Elena arrives at the royal palace, where Douglas begs the king’s forgiveness—but to no avail. Thanks to the royal ring, Elena is admitted to the palace, where she hears the voice of Uberto. She’s determined to save the lives of her father, Malcolm, and Rodrigo—whom she believes to be still alive. To her astonishment, Uberto is revealed to be none other than James V (Giacomo), King of Scotland. Accepting that Elena is in love with Malcolm, the king forgives both her lover and her father—and permits the pair to marry.
Riccardo Muti conducts the Orchestra and Chorus of the Teatro alla Scala of Milan in this 1994 Philips recording, CD number 438211. From a June 2010 performance by the Orchestra of Paris, conducted by Roberto Abbado, here’s the Act II trio “Qual pena in me già desta,” sung by Joyce DiDonato, Juan Diego Flórez, and Colin Lee:
Celebrating the birthdays of a pair of tenors named José, we’ll also hear arias from Puccini’s Tosca and Turandot, sung by—respectively—José Carreras (b. 1946) and José Cura (b. 1962).
Please join me next Thursday, December 12, for a 1950 recording of Leonore, the original 1805 version of Beethoven’s only opera, Fidelio (1814). Soprano Paula Baumann sings the title role and tenor Julius Patzak is her imprisoned husband Florestan. In other principal roles we’ll hear bass Georg Wieter as Rocco, soprano Lore Wissmann as Marzelline, bass-baritone Gerhard Misske as Don Pizarro, tenor Richard Holm as Jacquino, and baritone Georg Hann as Don Fernando. Hans Altmann conducts the Bavarian Radio Orchestra and Chorus.
The WCPE Opera House is heard every Thursday evening at 7 o’clock in the Eastern time zone on 89.7 FM in central North Carolina, and we’re streamed online at http://www.theclassicalstation.org.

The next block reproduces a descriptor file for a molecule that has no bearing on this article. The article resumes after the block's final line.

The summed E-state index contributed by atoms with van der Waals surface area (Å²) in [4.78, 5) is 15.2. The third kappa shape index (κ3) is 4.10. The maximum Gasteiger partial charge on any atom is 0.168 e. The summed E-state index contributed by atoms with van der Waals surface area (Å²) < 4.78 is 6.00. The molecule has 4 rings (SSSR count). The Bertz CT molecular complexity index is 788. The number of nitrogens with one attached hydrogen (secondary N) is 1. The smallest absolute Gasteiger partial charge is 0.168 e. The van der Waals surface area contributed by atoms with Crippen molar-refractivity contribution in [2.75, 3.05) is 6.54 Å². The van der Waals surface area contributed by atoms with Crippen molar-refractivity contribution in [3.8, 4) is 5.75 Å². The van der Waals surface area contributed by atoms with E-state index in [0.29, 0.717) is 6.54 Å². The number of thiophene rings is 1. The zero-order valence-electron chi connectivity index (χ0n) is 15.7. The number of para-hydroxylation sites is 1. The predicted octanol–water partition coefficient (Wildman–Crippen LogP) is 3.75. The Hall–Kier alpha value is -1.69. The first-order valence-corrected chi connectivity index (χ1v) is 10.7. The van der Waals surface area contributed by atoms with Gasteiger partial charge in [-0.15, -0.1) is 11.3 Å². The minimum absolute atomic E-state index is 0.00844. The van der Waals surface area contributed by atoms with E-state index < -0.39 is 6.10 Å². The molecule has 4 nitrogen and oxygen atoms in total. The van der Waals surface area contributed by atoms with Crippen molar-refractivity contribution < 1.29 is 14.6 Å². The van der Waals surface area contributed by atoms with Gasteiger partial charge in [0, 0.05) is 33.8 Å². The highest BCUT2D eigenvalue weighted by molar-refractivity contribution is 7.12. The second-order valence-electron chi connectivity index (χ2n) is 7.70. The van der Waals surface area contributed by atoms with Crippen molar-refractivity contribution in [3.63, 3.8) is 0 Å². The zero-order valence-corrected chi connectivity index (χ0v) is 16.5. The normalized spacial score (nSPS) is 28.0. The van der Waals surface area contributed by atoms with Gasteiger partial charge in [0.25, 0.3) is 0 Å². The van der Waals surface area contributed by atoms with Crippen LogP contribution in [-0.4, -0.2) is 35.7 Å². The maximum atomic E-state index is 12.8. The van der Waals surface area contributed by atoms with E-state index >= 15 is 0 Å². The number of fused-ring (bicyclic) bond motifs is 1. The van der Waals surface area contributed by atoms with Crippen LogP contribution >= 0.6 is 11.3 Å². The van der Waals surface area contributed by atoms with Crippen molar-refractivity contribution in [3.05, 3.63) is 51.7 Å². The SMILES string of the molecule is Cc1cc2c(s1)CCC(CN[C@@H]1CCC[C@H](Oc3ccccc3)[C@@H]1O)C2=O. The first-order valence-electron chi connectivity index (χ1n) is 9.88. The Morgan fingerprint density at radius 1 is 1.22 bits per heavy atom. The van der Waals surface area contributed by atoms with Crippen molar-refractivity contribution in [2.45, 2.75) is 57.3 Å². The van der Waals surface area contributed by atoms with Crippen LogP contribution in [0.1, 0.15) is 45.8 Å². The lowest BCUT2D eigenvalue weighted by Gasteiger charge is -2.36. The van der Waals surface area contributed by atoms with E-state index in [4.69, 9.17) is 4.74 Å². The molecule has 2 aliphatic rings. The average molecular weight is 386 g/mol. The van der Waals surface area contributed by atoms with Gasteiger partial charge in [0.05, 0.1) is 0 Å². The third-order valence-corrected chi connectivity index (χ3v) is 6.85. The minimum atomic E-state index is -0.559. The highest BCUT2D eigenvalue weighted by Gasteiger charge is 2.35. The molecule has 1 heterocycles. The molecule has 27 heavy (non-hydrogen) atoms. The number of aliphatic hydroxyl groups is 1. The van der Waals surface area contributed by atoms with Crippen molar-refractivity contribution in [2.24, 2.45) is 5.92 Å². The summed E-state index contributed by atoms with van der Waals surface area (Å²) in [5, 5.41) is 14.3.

— W. Robert Chapman, Host of the WCPE Opera House
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Please join us this weekend for a fun, family-friendly event with North Carolina Symphony French horn player Rachel Niketopoulos. Rachel will perform and read us the humorous Carnival of the Animals story.
Children are invited to try out a few instruments in the Symphony's Instrument Zoo. You can even come dressed as your favorite creature in Saint-Saens' Carnival of the Animals.
One lucky music enthusiast in attendance will win a family 4-pack of tickets to see the North Carolina Symphony's Carnival of the Animals featuring Triangle Youth Ballet under the director of William Henry Curry on Saturday, January 4th at Meymandi Concert Hall! Find out more about events in the North Carolina Symphony's Kids Series.
This free event is presented in partnership with the North Carolina Symphony and Quail Ridge Books & Music.
My Life in Music:
Cello, North Carolina Symphony
Monday, December 2, at 7:30 p.m.
Nathaniel Yaffe is currently a Doctor of Musical Arts candidate in Cello Performance as well as a new cellist with the North Carolina Symphony. Nathaniel completed a double major in Performance and Audio Recording at the Cleveland Institute. He’s also taught recording technique seminars for musical performers, and even produced an award winning CD. On the next edition of My Life in Music, we’ll sample some of the music and recordings Nathaniel values most highly. The playlist includes selections from Beethoven’s Triple Concerto, Bartok’s Concerto for Orchestra, Prokofiev’s Symphony No. 5 and Brahms’ Double Concerto. Join WCPE’s Tara Lynn and cellist Nathaniel Yaffe for My Life in Music on 89.7 FM and TheClassicalStation.org.
This program will be rebroadcasted at the following times:
Tuesday, December 3, at 3:00 a.m.
Sunday, December 8, at 5:00 p.m.
Click here to listen to excerpts from the latest show!Follow WCPE on Facebook | Twitter
Be sure to sign up for WCPE's 'Crescendo', our Monthly Newsletter!
Born This Week
- 2 Monday
John Barbirolli 1899
Maria Callas 1923 (90th anniversary of birth)
- 3 Tuesday
José Serebrier 1938 (75th birthday)
- 4 Wednesday
Hamilton Harty 1879
- 5 Thursday
Francesco Geminiani 1687
Vítezslav Novák 1870
José Carreras 1946
Krystian Zimerman 1956
- 6 Friday
Nikolaus Harnoncourt 1929
Henryk Górecki 1933 (80th birthday)
- 7 Saturday Pearl Harbor Remembrance
Pietro Mascagni 1863 (150th anniversary of birth) Daniel Chorzempa 1944
- 8 Sunday
Jean Sibelius 1865
Manuel Ponce 1882
James Galway 1939
"What was that beautiful piece of music??" Find out now by browsing through a week's worth of playlists!